EU Exit Negotiations

Part of the debate – in the House of Commons at 12:40 pm on 5th December 2017.

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Photo of Keir Starmer Keir Starmer Shadow Secretary of State for Exiting the European Union 12:40 pm, 5th December 2017

What an embarrassment. The last 24 hours have given a new meaning to the phrase “coalition of chaos”. Yesterday morning, No. 10 was briefing that a deal would be signed. There was high expectation that the Prime Minister would make a triumphant statement to the House. By teatime, we had a 49-second press conference saying that the deal was off. It is one thing to go to Brussels and fall out with those on the other side of the negotiating table; it is quite another to go to Brussels and fall out with those who are supposedly on our own side of the negotiating table. If ever there was a day for the Prime Minister to come to this House to answer questions, it is today.

But let us not be fooled that yesterday was just about choreography. There are two underlying causes of this latest and most serious failure. The first can be traced back to the Prime Minister’s conference speech in October last year, when she recklessly swept options such as the customs union and the single market off the table, and ruled out any role for the European Court of Justice, yet maintained that she could avoid a hard border in Northern Ireland. Well, yesterday the rubber hit the road. Fantasy met brutal reality. Labour is clear that there needs to be a UK-wide response to Brexit, so the question for the Government today is this: will the Prime Minister now rethink her reckless red lines and put options such a customs union and single market back on the table for negotiations? If the price of the Prime Minister’s approach is the break-up of the Union and the reopening of bitter divides in Northern Ireland, that price is too high.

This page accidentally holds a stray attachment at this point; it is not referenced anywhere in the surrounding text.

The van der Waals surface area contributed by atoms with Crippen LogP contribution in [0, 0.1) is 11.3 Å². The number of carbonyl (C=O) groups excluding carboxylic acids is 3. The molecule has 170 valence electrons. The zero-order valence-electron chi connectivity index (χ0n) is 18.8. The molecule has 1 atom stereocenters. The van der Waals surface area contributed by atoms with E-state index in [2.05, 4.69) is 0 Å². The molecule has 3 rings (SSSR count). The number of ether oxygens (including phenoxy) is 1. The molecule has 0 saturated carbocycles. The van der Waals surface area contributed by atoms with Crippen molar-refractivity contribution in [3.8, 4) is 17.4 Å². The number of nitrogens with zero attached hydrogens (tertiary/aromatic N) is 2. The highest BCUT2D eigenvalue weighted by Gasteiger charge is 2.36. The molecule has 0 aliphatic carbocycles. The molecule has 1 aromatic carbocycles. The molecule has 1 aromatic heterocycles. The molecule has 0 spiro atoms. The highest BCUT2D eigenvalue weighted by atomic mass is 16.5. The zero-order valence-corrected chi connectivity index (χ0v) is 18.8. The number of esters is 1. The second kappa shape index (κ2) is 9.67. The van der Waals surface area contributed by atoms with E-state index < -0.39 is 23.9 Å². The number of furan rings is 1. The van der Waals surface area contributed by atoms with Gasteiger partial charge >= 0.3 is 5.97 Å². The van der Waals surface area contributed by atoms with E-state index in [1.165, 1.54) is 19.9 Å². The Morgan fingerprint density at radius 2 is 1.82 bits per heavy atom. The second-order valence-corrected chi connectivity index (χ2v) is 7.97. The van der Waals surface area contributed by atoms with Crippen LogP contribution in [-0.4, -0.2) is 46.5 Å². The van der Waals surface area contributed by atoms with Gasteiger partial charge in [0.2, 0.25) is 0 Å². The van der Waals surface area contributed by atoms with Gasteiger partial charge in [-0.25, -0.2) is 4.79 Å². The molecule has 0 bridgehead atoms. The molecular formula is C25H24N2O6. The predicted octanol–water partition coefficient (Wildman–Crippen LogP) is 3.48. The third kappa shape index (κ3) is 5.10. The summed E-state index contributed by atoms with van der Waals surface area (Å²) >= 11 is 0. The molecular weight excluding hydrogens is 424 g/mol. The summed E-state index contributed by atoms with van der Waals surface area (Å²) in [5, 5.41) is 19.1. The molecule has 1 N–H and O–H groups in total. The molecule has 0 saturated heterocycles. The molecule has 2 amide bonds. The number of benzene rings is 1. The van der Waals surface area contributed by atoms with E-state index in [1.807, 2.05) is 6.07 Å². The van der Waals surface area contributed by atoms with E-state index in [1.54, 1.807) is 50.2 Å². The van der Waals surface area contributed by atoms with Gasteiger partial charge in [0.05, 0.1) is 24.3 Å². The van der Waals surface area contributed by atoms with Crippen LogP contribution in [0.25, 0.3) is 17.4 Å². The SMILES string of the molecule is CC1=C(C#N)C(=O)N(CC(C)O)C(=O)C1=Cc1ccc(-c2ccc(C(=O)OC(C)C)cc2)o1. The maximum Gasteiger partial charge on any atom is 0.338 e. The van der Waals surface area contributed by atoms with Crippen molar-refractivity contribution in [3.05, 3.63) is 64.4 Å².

The second major reason for yesterday’s failure is that we have a Prime Minister who is so weak that the Democratic Unionist party has a veto over any proposal she makes. What precedent does it set when the Prime Minister is called out of negotiations at the 11th hour to be told by the DUP that the deal is off? What signal does that send to the EU about the Prime Minister’s ability to deliver Brexit?

Yesterday confirmed what we already knew: the DUP tail is wagging the Tory dog. This is now deeply serious, so what assurance can the Secretary of State give to the House that a deal will be agreed by the end of the week? Will he now drop the proposal for a fixed deadline in law for exit day of 29 March 2019? If ever there was an example of why that would be absurd, yesterday was it.